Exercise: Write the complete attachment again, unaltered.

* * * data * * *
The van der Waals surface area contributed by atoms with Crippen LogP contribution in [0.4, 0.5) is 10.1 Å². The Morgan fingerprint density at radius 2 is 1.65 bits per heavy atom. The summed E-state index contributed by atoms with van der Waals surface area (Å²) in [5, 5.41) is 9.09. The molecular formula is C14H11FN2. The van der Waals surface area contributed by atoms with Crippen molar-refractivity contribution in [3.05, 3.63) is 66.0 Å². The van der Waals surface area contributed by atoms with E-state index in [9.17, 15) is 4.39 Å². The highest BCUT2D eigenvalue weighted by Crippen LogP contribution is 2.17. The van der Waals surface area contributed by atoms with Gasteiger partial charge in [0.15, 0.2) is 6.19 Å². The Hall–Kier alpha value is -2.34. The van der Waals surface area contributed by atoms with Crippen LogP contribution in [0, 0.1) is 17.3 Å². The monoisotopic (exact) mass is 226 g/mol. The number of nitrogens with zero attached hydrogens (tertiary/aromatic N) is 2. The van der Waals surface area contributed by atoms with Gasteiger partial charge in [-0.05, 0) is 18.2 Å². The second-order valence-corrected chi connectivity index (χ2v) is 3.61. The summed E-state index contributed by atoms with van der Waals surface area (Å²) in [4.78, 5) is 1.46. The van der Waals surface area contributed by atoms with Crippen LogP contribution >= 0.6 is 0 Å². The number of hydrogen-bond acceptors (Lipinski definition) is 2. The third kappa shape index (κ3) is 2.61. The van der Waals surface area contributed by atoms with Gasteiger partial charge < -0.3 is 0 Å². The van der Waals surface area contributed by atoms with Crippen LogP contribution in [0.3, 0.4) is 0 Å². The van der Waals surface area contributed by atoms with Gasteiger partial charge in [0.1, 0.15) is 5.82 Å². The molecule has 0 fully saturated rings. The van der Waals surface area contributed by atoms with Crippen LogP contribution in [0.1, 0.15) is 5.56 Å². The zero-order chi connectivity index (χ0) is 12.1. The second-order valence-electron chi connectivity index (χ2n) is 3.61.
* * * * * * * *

The van der Waals surface area contributed by atoms with Crippen LogP contribution in [0.4, 0.5) is 10.1 Å². The Morgan fingerprint density at radius 2 is 1.65 bits per heavy atom. The summed E-state index contributed by atoms with van der Waals surface area (Å²) in [5, 5.41) is 9.09. The molecular formula is C14H11FN2. The van der Waals surface area contributed by atoms with Crippen molar-refractivity contribution in [3.05, 3.63) is 66.0 Å². The van der Waals surface area contributed by atoms with E-state index in [9.17, 15) is 4.39 Å². The highest BCUT2D eigenvalue weighted by Crippen LogP contribution is 2.17. The van der Waals surface area contributed by atoms with Gasteiger partial charge in [0.15, 0.2) is 6.19 Å². The Hall–Kier alpha value is -2.34. The van der Waals surface area contributed by atoms with Crippen LogP contribution in [0, 0.1) is 17.3 Å². The monoisotopic (exact) mass is 226 g/mol. The number of nitrogens with zero attached hydrogens (tertiary/aromatic N) is 2. The van der Waals surface area contributed by atoms with Gasteiger partial charge in [-0.05, 0) is 18.2 Å². The second-order valence-corrected chi connectivity index (χ2v) is 3.61. The summed E-state index contributed by atoms with van der Waals surface area (Å²) in [4.78, 5) is 1.46. The van der Waals surface area contributed by atoms with Crippen LogP contribution >= 0.6 is 0 Å². The number of hydrogen-bond acceptors (Lipinski definition) is 2. The third kappa shape index (κ3) is 2.61. The van der Waals surface area contributed by atoms with Gasteiger partial charge < -0.3 is 0 Å². The van der Waals surface area contributed by atoms with Crippen LogP contribution in [0.3, 0.4) is 0 Å². The van der Waals surface area contributed by atoms with Gasteiger partial charge in [0.1, 0.15) is 5.82 Å². The molecule has 0 fully saturated rings. The van der Waals surface area contributed by atoms with Crippen LogP contribution in [0.1, 0.15) is 5.56 Å². The zero-order chi connectivity index (χ0) is 12.1. The second-order valence-electron chi connectivity index (χ2n) is 3.61.